Friday, May 1, 2009


Hollywood has become so much more than an entertainment mecca. This piece of real estate is the epicenter of cultural and political power.

How does that make you feel?

More and more, I feel the tug and rip at old American values as actors, writers and producers define what they perceive as a "new" America, the "new" American family, and her "new" American values.

They're good. I'll give them that. The message is subtle, delivered carefully a spoonful at a time so that even when it doesn't quite taste right, we become too addicted to stop sampling.

Appalling as it sounds, they made a movie about a battered wife who finds solace and comfort in the arms of a married man, and they did it with such tenderness and justice that the viewers found themselves cheering the characters' betrayal and the destruction of the man's innocent, unsuspecting family.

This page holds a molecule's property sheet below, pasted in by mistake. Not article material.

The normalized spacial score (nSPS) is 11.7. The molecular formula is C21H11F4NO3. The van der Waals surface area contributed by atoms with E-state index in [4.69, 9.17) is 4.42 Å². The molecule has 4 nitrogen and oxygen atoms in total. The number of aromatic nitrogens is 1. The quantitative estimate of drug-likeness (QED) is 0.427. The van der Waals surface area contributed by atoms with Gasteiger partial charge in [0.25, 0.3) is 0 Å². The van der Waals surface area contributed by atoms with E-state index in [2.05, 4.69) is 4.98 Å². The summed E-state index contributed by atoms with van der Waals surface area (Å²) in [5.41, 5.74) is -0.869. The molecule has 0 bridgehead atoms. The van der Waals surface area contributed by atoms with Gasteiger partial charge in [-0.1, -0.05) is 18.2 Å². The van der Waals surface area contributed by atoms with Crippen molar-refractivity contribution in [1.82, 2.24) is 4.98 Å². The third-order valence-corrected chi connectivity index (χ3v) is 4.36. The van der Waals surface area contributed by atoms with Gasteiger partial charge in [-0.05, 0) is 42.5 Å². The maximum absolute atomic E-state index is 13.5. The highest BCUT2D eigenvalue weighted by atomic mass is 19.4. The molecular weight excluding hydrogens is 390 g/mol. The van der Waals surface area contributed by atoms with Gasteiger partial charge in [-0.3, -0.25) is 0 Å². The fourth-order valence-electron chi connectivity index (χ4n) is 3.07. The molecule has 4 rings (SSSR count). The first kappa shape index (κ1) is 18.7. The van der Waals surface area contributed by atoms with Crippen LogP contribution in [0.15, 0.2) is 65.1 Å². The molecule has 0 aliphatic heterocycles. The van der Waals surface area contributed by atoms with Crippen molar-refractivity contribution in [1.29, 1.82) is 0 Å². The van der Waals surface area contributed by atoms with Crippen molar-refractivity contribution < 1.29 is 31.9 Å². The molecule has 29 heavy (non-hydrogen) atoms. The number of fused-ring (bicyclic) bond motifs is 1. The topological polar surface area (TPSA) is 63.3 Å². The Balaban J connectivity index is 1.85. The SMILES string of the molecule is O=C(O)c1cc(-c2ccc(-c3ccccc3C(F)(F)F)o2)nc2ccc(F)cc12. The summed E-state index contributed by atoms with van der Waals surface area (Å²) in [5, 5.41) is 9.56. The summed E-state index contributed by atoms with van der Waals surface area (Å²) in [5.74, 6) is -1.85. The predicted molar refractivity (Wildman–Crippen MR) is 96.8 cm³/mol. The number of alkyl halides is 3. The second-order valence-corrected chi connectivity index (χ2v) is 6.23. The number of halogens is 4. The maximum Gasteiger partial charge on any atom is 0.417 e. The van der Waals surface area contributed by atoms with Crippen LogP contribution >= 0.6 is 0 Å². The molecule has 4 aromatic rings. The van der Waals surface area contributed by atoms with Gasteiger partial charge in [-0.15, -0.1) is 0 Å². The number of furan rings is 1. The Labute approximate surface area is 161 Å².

ABC filled its evening slate of youthful programs with shows built around controversial themes and plot lines that don't resemble the average American family I know. So how do they market it? As the "new" American family.

And this is why I love American Idol. A few times over the course of the show, the judges have been stunned by the viewers' choices. Head judge, Simon Cowell, actually admitted once that they, the panel of judges, really don't know what America wants. I couldn't have agreed more.

To a great extent, Hollywood tells us what we want. But once a week, we tell them. And sometimes we prove that the average American is not the sheep they perceive us to be.

Not too baaaaad.

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